Northern Irish election could see tight battles in eight constituencies

Voters get to voice views on Brexit and the union, with DUP under most severe pressure

Probably the biggest threat for the DUP is in South Belfast, where Emma Little-Pengelly is the MP. Photograph: Michael Cooper/PA Wire

Probably the biggest threat for the DUP is in South Belfast, where Emma Little-Pengelly is the MP. Photograph: Michael Cooper/PA Wire

 

Brexit has triggered deep passions in the North, and an election will allow voters another opportunity to express what they think of the idea of Northern Ireland quitting the European Union.

The other big issue in this election is likely to be Northern Ireland’s union with Britain. Which issue takes precedence with the majority of voters – the union or Brexit – may determine how this election will unfold.

In the 2017 Westminster election the DUP won 10 seats and abstentionist Sinn Féin seven, while Independent unionist Lady Sylvia Hermon retained her North Down seat.

These are volatile times and it is difficult to completely fathom the views of the Northern Irish electorate

When the votes are counted in the North’s 18 constituencies in December, the political configuration could look markedly different.

In eight constituencies there is the possibility of a change in political representation. Perhaps only a small number will see new MPs elected and perhaps too there will be no change at all, but these are volatile times and it is difficult to completely fathom the views of the Northern Irish electorate.

The most competitive constituencies are: South Belfast, North Belfast, East Belfast, Foyle, South Antrim, Upper Bann, Fermanagh South Tyrone and Upper Bann.

Under pressure

Most pressure is on Arlene Foster and her party. Probably the biggest threat is in South Belfast, where Emma Little-Pengelly is the MP. She is facing competition from Claire Hanna of the SDLP, whose former leader Alasdair McDonnell lost the seat in 2017, and from Paula Bradshaw of Alliance.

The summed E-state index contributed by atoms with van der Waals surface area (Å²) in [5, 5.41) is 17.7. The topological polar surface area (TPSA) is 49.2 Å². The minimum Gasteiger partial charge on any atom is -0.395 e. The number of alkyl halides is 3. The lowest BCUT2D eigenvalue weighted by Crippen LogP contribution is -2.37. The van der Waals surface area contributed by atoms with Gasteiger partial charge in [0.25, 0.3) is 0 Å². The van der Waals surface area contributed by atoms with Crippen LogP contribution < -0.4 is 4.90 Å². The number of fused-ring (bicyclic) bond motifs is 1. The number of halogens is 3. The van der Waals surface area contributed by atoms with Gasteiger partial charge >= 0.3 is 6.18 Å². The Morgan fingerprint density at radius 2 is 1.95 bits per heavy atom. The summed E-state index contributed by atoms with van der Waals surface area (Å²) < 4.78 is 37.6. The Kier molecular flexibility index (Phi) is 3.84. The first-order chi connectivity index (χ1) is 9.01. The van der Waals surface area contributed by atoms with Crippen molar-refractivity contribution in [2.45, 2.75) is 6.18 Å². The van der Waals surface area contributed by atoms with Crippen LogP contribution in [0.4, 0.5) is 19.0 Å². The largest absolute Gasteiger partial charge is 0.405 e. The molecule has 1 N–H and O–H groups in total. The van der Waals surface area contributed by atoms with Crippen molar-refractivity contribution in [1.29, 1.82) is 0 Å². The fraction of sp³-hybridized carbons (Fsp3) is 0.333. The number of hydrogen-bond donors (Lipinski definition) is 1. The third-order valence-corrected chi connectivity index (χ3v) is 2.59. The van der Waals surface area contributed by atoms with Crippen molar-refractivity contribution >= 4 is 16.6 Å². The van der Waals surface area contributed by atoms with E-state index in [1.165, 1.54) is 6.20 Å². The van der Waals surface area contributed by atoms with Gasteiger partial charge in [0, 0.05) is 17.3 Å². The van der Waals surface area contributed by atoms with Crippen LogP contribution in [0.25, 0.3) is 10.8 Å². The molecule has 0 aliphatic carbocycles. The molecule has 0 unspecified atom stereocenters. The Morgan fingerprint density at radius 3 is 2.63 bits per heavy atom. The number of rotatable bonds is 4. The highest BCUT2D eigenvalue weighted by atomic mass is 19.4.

The advantage would appear to lie with Hanna, but if the Remain vote is evenly spread between the SDLP, Alliance and Sinn Féin, Little-Pengelly could hold on.

With Sinn Féin’s seven MPs refusing to take their seats, the absence of a nationalist voice in Westminster has been a feature of public discourse.

That could also benefit Hanna and could further help the party in Foyle, where former leader Mark Durkan lost his seat by 169 votes to Sinn Féin’s Elisha McCallion in 2017. Here, SDLP leader Colum Eastwood is expected to run and would be viewed as having a reasonable chance of retaking John Hume’s old seat.

In East Belfast, Alliance leader Naomi Long caused the great shock of unseating former DUP first minister Peter Robinson in 2010. Gavin Robinson won that seat back in 2015 but Long would see herself as having a decent chance of regaining East Belfast, if she decides to run.

In North Belfast, Sinn Féin’s John Finucane, son of murdered solicitor Pat Finucane, is snapping at the heels of DUP veteran Nigel Dodds.

People in Northern Ireland have a lot to be exercised about at the moment

In Upper Bann the DUP would have some concerns about the chances of its outgoing MP David Simpson, and here Sinn Féin’s John O’Dowd or the Ulster Unionist Party’s Doug Beattie would think they have a chance.

For the past 20 years or so South Antrim has tended to swing between the UUP and the DUP and the Ulster Unionists would feel they have an opportunity to unseat Paul Girvan.

Aiken question

An immediate controversy in coming weeks will be the incoming UUP leader Steve Aiken’s previous statement that he would stand candidates in all 18 constituencies. He will come under severe pressure to alter that position to protect DUP seats such as North Belfast, South Belfast and East Belfast, threatened respectively by Sinn Féin, the SDLP and Alliance.

If he does capitulate he will be expecting at the very least a free run for former UUP leader Tom Elliott in Fermanagh-South Tyrone against outgoing Sinn Féin MP Michelle Gildernew. Even if the DUP stands aside here, Sinn Féin would seem to have the advantage, but it could be close enough.

The DUP has been challenging Hermon in North Down, coming just 1,200 votes behind in 2017. She has resolutely seen off all opposition since 2001.

After European and local election polls, this would be the third big election in Northern Ireland since May. In normal circumstances that could presage a low turnout.

But people in Northern Ireland have a lot to be exercised about at the moment. The absence of powersharing; the “cash for ash” report, which may or may not come before the election; the Irish language; and abortion will all be in the mix.